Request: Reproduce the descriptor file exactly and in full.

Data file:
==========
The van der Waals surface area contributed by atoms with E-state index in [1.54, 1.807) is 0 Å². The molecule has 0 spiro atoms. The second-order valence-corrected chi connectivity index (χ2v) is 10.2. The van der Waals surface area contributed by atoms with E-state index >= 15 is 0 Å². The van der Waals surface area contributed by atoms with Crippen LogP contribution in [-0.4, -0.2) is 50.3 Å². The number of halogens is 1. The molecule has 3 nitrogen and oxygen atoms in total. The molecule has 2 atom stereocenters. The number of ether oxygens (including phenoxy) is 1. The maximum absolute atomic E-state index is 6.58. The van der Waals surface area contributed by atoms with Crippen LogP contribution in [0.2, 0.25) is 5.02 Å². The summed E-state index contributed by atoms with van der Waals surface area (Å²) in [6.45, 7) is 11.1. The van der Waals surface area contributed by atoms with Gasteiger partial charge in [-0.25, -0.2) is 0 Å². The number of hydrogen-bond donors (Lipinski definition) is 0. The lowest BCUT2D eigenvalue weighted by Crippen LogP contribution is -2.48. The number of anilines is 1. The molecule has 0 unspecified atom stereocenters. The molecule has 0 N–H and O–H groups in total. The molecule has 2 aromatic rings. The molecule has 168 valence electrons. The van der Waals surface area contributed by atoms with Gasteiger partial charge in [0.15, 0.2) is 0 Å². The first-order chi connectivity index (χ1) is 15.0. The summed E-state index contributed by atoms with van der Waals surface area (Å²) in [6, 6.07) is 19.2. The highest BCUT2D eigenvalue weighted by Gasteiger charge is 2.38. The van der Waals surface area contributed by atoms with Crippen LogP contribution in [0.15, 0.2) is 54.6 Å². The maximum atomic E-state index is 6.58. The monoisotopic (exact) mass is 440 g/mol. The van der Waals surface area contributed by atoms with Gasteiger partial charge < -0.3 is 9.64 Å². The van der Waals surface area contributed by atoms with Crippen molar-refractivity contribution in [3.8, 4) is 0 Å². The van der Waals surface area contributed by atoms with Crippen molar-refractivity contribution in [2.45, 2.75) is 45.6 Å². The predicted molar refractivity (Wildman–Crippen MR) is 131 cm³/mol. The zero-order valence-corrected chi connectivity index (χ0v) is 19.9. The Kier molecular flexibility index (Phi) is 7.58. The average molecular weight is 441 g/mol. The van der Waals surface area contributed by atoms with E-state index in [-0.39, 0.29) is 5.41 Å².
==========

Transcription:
The van der Waals surface area contributed by atoms with E-state index in [1.54, 1.807) is 0 Å². The molecule has 0 spiro atoms. The second-order valence-corrected chi connectivity index (χ2v) is 10.2. The van der Waals surface area contributed by atoms with E-state index >= 15 is 0 Å². The van der Waals surface area contributed by atoms with Crippen LogP contribution in [-0.4, -0.2) is 50.3 Å². The number of halogens is 1. The molecule has 3 nitrogen and oxygen atoms in total. The molecule has 2 atom stereocenters. The number of ether oxygens (including phenoxy) is 1. The maximum absolute atomic E-state index is 6.58. The van der Waals surface area contributed by atoms with Crippen LogP contribution in [0.2, 0.25) is 5.02 Å². The summed E-state index contributed by atoms with van der Waals surface area (Å²) in [6.45, 7) is 11.1. The van der Waals surface area contributed by atoms with Gasteiger partial charge in [-0.25, -0.2) is 0 Å². The number of hydrogen-bond donors (Lipinski definition) is 0. The lowest BCUT2D eigenvalue weighted by Crippen LogP contribution is -2.48. The number of anilines is 1. The molecule has 0 unspecified atom stereocenters. The molecule has 0 N–H and O–H groups in total. The molecule has 2 aromatic rings. The molecule has 168 valence electrons. The van der Waals surface area contributed by atoms with Gasteiger partial charge in [0.15, 0.2) is 0 Å². The first-order chi connectivity index (χ1) is 15.0. The summed E-state index contributed by atoms with van der Waals surface area (Å²) in [6, 6.07) is 19.2. The highest BCUT2D eigenvalue weighted by Gasteiger charge is 2.38. The van der Waals surface area contributed by atoms with Crippen LogP contribution in [0.15, 0.2) is 54.6 Å². The maximum atomic E-state index is 6.58. The monoisotopic (exact) mass is 440 g/mol. The van der Waals surface area contributed by atoms with Gasteiger partial charge < -0.3 is 9.64 Å². The van der Waals surface area contributed by atoms with Crippen molar-refractivity contribution in [3.8, 4) is 0 Å². The van der Waals surface area contributed by atoms with Crippen molar-refractivity contribution in [2.45, 2.75) is 45.6 Å². The predicted molar refractivity (Wildman–Crippen MR) is 131 cm³/mol. The zero-order valence-corrected chi connectivity index (χ0v) is 19.9. The Kier molecular flexibility index (Phi) is 7.58. The average molecular weight is 441 g/mol. The van der Waals surface area contributed by atoms with E-state index in [-0.39, 0.29) is 5.41 Å².